Having seen the empty shelves with my own eyes, it really is true that people scared by the coronavirus are raiding their local supermarkets for… toilet paper.
They're stocking up on other stuff as well like dried beans, rice and flour, but it's the toilet paper and bottled water that are the head-scratchers.
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Sure, I can understand that it's good to be prepared for the worst. Maybe people are worried that the North Island drought will see the water supply run dry but it's very unlikely.
Could be that people don't have an emergency kit ready. Having to self-isolate for a fortnight is a long time so keeping a few spare rolls of two-ply handy is probably a good idea.
That said, the panic buying of huge amounts of toilet paper does seem to be down to internet-borne rumours that the coronavirus putting the kibosh on Chinese imports will cause a bog roll shortage in New Zealand. Again, that seems very unlikely, as we actually make the stuff here.
Nevertheless, toilet paper seems to be a bellwether of how worried people are about some unforeseen event and it precedes the internet by quite some years. Japan and the United States both experienced rushes on supermarkets as disinformation and rumours spread that there would be toilet paper shortages thanks to the oil embargo in 1973.
No matter if it's for good reasons or falling for a hoax, why would people worried about Covid-19 go and throng with crowds in a supermarket and risk exposure to the viruses they might carry?
It's safer to panic shop online surely, and have goods delivered. Technology actually does make things better sometimes, so make the most of it.
Tech also increases your exposure to disinformation, unfortunately, even when you don't go looking for the bogus stuff.
I was searching for a security researcher's Twitter account to see if he had commented on a recent vulnerability; I didn't find his account, but one operated by a person with the same last name popped up.
That non-infosec person is peddling colloidal silver as a cure against the Covid-19 virus. Colloidal silver, taken in large doses, can be a poisonous way to permanently turn your skin Smurf-blue, and it's not going to help at all with any virus.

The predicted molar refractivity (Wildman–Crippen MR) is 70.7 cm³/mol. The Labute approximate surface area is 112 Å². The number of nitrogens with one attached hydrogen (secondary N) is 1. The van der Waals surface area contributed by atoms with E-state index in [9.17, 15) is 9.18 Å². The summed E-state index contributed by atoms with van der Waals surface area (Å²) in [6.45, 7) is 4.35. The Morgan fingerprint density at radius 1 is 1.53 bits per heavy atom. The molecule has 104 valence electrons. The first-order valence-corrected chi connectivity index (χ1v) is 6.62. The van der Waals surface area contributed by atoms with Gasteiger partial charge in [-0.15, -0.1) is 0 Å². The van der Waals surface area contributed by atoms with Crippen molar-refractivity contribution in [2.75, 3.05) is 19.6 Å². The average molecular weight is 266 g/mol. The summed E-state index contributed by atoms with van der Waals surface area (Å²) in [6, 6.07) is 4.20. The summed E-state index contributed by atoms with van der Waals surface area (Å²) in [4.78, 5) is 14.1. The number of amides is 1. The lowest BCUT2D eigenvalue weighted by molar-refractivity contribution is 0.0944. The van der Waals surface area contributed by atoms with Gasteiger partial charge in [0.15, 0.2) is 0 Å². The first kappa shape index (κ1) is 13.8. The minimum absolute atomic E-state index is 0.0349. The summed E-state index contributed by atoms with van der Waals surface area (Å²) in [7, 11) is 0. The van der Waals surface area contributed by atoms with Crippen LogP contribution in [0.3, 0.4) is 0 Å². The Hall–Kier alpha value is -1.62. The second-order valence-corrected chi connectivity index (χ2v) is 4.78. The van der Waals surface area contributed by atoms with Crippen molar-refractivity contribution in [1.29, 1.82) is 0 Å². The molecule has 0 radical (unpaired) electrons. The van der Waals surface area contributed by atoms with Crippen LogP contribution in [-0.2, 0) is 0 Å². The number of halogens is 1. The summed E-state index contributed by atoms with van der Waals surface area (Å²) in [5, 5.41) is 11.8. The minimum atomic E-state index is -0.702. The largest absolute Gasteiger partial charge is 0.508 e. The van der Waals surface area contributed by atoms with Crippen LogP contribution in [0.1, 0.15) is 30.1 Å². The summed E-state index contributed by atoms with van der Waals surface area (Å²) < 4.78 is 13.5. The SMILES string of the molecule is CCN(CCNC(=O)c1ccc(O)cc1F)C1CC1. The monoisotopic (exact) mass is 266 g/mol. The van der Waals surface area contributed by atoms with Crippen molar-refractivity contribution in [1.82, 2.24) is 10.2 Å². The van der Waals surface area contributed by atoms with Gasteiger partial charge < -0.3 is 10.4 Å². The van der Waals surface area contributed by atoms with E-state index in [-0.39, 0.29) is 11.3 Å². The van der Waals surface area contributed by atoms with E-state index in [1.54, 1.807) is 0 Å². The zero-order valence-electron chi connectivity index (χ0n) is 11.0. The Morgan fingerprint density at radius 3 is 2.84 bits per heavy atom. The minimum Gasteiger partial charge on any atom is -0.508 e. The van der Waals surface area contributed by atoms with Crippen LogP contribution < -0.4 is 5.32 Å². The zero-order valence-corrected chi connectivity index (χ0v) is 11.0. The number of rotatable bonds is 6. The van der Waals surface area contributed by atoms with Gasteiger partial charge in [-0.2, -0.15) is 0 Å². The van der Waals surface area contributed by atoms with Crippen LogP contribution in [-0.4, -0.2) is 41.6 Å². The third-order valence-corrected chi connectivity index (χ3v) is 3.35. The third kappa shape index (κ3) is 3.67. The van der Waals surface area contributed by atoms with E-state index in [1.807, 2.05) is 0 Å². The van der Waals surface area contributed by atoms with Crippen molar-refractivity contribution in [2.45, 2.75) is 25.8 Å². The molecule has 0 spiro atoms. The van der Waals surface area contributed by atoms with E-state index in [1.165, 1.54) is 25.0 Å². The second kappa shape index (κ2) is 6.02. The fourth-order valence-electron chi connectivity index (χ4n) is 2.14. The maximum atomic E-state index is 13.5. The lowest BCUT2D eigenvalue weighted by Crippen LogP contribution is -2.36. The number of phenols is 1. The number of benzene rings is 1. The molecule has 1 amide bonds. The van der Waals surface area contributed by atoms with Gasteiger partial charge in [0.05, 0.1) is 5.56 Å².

Very uncool of Twitter not to take that down, unlike Facebook which has banned coronavirus miracle cure ads. That was an entirely sensible move by the social network, as there are some insane things being claimed like drinking bleach will cure Covid-19 infections.
Amazon has a bunch of coronavirus prepper and survivalist e-books for sale, some with swiweleyed claims that the bug is a bioweapon made in China, and how to make herbal tinctures for protection.
I wasn't able to find the homeopathic coronavirus vaccine an acquaintance claimed to have bought online however, and suspect the person was just trolling me.
India's government is quite serious about advising social media users to turn to homeopathy and ingesting arsenic as therapy to ward off Covid-19 on the other hand.
As with bleach-drinking, that kind of homeopathic "medication" might just finish off the sick if the virus fails to do so.
Russia meanwhile has revved up its internet disinformation machine again to capitalise on the virus pandemic and stick it to the US which is blamed for creating Covid-19 as an economic weapon against China.
Not sure what Bill Gates has done to annoy the Russians, but their social media troll army claims the Microsoft founder is in on the virus conspiracy as well.
If and when a vaccine against the novel coronavirus appears, it's a safe bet the trolls and bots will spread falsehoods and disinformation about it, just like with measles.
As if the above wasn't enough, phishers too are getting in on the virus action which is sad to see. The World Health Organisation has had to issue a warning about scumbags impersonating the WHO in order to rip off users.
Disinformation and generally crazy stuff about diseases and pandemics is nothing new but the internet unfortunately amplifies the falsehoods and gives them enormous reach.
That's extremely dangerous of course. We really need to learn how to disseminate true and correct information as effectively as disinformants do to drown out their lies and untruths that absolutely will hurt us.